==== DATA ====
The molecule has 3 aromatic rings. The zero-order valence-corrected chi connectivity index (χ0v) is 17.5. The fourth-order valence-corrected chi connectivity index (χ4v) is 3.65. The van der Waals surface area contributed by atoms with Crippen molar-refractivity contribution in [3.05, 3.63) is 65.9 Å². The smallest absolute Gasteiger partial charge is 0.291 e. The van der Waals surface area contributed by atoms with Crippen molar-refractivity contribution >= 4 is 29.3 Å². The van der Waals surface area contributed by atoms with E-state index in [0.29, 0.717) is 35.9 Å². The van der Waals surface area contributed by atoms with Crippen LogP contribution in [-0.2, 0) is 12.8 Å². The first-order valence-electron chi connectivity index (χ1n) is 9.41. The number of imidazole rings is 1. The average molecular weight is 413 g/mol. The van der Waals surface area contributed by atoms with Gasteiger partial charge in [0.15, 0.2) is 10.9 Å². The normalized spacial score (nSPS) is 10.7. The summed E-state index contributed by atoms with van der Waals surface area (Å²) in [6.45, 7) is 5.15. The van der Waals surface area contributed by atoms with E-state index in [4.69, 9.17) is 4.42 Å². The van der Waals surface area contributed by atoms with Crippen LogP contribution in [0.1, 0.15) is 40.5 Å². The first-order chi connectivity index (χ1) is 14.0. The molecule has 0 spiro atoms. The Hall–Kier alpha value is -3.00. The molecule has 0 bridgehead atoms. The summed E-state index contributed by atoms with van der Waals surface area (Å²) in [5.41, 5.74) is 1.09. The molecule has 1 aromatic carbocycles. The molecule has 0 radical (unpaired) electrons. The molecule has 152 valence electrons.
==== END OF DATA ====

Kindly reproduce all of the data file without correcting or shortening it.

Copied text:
The molecule has 3 aromatic rings. The zero-order valence-corrected chi connectivity index (χ0v) is 17.5. The fourth-order valence-corrected chi connectivity index (χ4v) is 3.65. The van der Waals surface area contributed by atoms with Crippen molar-refractivity contribution in [3.05, 3.63) is 65.9 Å². The smallest absolute Gasteiger partial charge is 0.291 e. The van der Waals surface area contributed by atoms with Crippen molar-refractivity contribution >= 4 is 29.3 Å². The van der Waals surface area contributed by atoms with E-state index in [0.29, 0.717) is 35.9 Å². The van der Waals surface area contributed by atoms with Crippen LogP contribution in [-0.2, 0) is 12.8 Å². The first-order valence-electron chi connectivity index (χ1n) is 9.41. The number of imidazole rings is 1. The average molecular weight is 413 g/mol. The van der Waals surface area contributed by atoms with Gasteiger partial charge in [0.15, 0.2) is 10.9 Å². The normalized spacial score (nSPS) is 10.7. The summed E-state index contributed by atoms with van der Waals surface area (Å²) in [6.45, 7) is 5.15. The van der Waals surface area contributed by atoms with E-state index in [4.69, 9.17) is 4.42 Å². The van der Waals surface area contributed by atoms with Crippen LogP contribution in [0.1, 0.15) is 40.5 Å². The first-order chi connectivity index (χ1) is 14.0. The molecule has 0 spiro atoms. The Hall–Kier alpha value is -3.00. The molecule has 0 bridgehead atoms. The summed E-state index contributed by atoms with van der Waals surface area (Å²) in [5.41, 5.74) is 1.09. The molecule has 1 aromatic carbocycles. The molecule has 0 radical (unpaired) electrons. The molecule has 152 valence electrons.